McVeigh and Dahmer were cremated, according to news reports. Oswald is buried in a Fort Worth cemetery called Shannon Rose Hill Memorial Park. A cemetery office worker referred calls to a publicist who did not return a message.
On Sunday, the director of the Worcester funeral home where Tsarnaev’s body is being kept told the Boston Globe that, in addition to being turned away by Cambridge’s public cemetery, four private cemeteries had refused to accept the body. “What does the city want me to do with his body?” asked Peter Stefan, of Graham Putnam & Mahoney Funeral Parlors.
Some individuals had offered private plots in New Hampshire, New Jersey and Ohio, the Globe reported, but the Tsarnaev family’s preference is burial in a “Muslim-designated plot in Massachusetts.”
On Monday, city manager Healy said he would not speak further about his decision. “My participation in multiple interviews that have been requested would create the same disruption that the city deserves to be spared,” he said in an email.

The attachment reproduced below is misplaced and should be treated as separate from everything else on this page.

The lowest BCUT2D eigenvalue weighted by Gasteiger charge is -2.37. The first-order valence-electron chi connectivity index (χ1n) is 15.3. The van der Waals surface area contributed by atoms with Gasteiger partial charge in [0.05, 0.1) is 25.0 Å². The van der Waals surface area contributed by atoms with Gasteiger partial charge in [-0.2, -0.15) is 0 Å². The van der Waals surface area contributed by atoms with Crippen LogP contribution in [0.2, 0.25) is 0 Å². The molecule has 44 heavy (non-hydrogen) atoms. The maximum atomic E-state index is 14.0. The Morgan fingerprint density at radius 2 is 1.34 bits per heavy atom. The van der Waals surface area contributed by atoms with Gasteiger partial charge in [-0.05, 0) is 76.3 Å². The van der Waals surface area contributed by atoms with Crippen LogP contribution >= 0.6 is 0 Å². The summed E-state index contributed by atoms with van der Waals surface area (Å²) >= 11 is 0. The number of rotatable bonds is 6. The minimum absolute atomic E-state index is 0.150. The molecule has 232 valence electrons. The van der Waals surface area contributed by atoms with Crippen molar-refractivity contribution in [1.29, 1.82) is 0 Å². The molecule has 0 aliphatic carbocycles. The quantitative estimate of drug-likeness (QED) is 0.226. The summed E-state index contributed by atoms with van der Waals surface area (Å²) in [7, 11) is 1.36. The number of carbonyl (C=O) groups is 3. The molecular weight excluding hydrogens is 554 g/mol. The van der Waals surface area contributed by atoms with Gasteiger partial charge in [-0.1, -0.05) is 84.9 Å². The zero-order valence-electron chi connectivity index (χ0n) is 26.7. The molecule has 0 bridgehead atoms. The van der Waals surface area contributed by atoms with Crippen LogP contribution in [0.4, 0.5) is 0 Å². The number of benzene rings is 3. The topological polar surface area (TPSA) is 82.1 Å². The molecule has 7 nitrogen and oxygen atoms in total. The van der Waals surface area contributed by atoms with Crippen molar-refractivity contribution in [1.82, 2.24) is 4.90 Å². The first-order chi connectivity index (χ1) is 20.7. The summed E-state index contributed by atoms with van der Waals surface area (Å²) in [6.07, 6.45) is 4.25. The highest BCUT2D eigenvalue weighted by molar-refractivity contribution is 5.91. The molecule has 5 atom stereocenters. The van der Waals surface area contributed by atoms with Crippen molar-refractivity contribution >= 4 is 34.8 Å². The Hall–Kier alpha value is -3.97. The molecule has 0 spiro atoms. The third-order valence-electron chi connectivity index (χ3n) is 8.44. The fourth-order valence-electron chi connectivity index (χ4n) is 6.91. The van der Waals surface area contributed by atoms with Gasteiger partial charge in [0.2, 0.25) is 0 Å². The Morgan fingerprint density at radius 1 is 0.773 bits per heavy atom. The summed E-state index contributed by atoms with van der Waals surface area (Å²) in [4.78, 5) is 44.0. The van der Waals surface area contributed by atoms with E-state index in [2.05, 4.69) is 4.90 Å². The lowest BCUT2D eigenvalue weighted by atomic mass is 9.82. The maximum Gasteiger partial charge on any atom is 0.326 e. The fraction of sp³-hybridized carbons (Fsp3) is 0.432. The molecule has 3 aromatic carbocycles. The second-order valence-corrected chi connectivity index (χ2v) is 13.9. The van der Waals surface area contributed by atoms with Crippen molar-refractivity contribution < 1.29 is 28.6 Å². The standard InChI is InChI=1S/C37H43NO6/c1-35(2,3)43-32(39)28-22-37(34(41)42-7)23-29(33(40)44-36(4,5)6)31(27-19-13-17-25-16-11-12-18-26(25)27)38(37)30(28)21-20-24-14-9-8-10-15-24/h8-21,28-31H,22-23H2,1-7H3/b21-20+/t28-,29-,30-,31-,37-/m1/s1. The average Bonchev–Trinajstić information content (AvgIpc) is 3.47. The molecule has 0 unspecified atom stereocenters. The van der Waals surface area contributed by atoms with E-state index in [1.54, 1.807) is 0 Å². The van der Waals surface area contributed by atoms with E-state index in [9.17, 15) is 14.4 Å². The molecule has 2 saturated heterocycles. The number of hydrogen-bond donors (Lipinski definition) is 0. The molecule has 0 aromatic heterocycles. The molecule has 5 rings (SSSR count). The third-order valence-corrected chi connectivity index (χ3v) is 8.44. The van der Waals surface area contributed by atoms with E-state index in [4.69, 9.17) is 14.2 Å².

Although the Muslim tradition is burial, said Slocum, cremation would be the easiest way to resolve the burial problem. “Once the body is reduced to ashes, the family could very discreetly bury them in a place no one knows about.”
If the Tsarnaev family has any human instinct to help assuage the pain its sons have caused, putting the community’s raw emotion above their own is a good place to start.
In fact, it’s the least they can do.
Robin Abcarian is a columnist for the Los Angeles Times.